We filled the bare spots in the half barrels with a cheap six-pack of red and purple annual salvia (on the left with the Jackmanii clematis) and a cheap Salvia farinacea 'Victoria Blue' (on the right with the Princess Diana clematis). Victoria Blue is listed as a tender perennial (Zones 7-10), but has been reported to sometimes overwinter farther north (and/or self-seed).  I'm in Zone 6a, so we'll see.

Mint removed, salvia added. All better.

It's a big relief to have the mint out of there.  I actually had a nightmare about rampant mint in the wee hours of yesterday morning.  It was growing up through the floor, the drain in my kitchen sink, and covering my counter.  I kept picking it and making tea as fast as I could, but it was growing faster than I could pick and was wrapping around my arms.  I woke up in a cold sweat.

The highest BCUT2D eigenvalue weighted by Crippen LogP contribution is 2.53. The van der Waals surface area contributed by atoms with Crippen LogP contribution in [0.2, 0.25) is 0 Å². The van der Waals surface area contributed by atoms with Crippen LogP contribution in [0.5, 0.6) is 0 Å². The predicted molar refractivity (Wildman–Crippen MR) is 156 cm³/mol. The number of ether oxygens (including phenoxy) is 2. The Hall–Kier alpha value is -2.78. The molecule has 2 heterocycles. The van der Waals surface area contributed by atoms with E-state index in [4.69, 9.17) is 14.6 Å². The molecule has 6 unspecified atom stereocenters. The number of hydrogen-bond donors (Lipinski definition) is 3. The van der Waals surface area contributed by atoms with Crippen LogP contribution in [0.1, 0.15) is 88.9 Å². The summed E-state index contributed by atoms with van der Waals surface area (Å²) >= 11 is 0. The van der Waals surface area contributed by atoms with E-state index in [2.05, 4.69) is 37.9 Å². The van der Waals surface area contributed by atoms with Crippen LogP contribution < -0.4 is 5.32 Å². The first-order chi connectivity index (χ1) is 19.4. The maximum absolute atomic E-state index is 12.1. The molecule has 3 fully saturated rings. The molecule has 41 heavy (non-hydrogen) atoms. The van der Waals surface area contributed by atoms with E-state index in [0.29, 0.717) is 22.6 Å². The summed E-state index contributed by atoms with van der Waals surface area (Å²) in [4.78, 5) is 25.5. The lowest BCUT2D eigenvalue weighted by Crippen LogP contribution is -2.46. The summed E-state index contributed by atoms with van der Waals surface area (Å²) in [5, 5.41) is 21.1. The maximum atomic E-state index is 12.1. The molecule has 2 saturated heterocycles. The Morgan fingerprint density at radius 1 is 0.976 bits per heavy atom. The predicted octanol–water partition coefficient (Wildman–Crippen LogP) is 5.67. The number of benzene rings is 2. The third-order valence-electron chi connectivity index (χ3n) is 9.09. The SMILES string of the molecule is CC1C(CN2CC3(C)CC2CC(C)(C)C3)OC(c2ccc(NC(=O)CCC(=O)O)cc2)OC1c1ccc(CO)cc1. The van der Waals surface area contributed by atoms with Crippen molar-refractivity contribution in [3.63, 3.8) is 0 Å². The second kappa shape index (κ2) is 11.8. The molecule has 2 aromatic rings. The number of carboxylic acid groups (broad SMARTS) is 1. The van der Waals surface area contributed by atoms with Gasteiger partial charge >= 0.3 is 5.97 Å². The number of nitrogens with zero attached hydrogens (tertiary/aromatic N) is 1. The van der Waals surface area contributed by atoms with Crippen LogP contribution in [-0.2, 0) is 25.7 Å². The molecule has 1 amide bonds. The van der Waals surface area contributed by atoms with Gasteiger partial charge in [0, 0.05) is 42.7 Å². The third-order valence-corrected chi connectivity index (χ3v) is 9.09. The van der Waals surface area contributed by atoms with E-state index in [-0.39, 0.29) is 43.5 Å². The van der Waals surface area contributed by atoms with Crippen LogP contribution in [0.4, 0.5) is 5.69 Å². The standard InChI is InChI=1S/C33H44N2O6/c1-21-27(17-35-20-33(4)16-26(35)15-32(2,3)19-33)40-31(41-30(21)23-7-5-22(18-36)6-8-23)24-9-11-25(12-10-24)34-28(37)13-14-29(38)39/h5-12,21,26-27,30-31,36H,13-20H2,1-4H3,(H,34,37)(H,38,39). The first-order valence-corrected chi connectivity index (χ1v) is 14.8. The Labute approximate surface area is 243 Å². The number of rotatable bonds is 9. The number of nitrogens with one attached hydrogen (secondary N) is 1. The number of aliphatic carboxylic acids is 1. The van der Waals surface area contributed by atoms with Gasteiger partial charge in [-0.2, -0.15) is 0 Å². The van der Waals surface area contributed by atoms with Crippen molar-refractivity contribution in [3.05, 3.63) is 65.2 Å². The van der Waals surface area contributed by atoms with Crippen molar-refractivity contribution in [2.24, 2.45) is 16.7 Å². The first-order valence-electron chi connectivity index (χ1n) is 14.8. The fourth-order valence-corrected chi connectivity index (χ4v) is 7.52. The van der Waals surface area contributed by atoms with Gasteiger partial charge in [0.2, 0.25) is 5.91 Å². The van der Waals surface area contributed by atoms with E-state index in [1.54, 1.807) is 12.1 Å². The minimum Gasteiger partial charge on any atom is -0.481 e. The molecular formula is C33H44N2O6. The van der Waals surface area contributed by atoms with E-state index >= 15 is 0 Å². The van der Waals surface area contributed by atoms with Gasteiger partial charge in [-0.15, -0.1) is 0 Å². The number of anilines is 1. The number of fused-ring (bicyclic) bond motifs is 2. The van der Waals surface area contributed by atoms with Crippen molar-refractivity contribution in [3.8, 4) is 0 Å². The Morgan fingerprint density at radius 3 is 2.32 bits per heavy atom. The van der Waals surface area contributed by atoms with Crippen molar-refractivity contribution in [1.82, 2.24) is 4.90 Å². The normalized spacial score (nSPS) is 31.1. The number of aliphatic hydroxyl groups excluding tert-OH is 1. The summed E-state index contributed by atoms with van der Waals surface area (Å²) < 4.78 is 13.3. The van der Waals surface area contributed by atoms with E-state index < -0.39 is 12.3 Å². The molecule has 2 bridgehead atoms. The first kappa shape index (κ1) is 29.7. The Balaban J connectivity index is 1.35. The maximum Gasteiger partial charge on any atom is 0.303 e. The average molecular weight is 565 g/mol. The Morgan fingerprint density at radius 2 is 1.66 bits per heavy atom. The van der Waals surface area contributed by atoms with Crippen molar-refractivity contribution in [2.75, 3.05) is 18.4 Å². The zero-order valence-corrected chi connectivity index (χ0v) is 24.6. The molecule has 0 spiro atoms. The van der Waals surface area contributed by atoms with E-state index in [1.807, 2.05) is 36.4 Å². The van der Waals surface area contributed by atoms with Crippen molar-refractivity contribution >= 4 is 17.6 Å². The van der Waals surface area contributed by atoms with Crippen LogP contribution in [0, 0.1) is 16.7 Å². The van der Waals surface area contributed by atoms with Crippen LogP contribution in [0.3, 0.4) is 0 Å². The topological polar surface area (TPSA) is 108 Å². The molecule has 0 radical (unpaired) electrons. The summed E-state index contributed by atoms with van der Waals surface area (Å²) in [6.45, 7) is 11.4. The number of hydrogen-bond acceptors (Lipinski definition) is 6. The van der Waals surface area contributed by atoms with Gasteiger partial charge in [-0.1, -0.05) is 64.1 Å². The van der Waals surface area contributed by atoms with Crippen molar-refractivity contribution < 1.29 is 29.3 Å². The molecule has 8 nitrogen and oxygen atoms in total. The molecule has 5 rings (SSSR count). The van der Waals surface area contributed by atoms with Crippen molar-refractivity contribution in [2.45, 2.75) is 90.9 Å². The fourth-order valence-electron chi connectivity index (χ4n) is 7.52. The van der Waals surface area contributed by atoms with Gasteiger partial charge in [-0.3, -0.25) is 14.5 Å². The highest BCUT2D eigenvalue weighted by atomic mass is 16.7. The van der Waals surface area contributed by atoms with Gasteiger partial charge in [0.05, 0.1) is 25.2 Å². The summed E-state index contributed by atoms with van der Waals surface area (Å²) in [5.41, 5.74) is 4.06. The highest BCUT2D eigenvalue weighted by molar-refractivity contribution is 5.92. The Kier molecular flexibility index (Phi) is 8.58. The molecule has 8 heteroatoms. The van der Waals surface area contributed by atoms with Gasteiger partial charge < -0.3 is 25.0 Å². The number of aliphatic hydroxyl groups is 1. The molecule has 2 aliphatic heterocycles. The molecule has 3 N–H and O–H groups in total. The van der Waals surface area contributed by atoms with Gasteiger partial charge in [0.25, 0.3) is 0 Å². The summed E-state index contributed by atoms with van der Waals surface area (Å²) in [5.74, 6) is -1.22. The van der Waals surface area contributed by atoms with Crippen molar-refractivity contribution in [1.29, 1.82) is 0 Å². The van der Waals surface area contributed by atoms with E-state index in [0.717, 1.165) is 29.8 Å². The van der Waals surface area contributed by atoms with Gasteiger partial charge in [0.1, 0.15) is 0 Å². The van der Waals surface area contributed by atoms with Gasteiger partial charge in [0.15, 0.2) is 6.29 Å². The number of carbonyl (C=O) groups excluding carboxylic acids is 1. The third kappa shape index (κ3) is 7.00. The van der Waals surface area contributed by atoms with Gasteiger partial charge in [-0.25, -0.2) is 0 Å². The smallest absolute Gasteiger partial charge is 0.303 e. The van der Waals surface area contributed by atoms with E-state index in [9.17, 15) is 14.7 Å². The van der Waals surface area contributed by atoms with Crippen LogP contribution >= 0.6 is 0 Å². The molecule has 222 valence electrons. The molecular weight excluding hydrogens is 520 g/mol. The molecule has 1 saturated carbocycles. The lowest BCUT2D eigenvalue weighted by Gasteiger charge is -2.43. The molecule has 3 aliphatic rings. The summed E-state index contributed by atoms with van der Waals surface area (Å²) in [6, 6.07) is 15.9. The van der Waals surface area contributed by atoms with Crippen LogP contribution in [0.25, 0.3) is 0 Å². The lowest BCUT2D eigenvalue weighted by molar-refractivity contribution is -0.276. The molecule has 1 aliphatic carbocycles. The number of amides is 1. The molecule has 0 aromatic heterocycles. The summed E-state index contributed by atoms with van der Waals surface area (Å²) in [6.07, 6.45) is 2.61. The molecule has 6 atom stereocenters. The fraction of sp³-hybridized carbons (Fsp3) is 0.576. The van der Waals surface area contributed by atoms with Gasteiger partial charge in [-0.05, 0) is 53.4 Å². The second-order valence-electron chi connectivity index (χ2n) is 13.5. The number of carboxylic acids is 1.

My subconscious is perhaps a tiny bit overdramatic.

Thursday, June 18, 2015

The problem with mint...

The problem with mint is that it's so aggressive and invasive.  I know this about the plant.  I thought I was prepared for it.  Ah, hubris.

Chocolate mint poised to run amok.

This is my chocolate mint.  I planted it in this half barrel on May 18, exactly one month ago.  It was in a 3-inch pot and had 5 stems showing above ground, with all foliage completely contained within the diameter of its 3-inch pot. 

Judging from the amount of growth it's shown in the past month, the $1 plant I bought was approximately 15 minutes old at the time of purchase.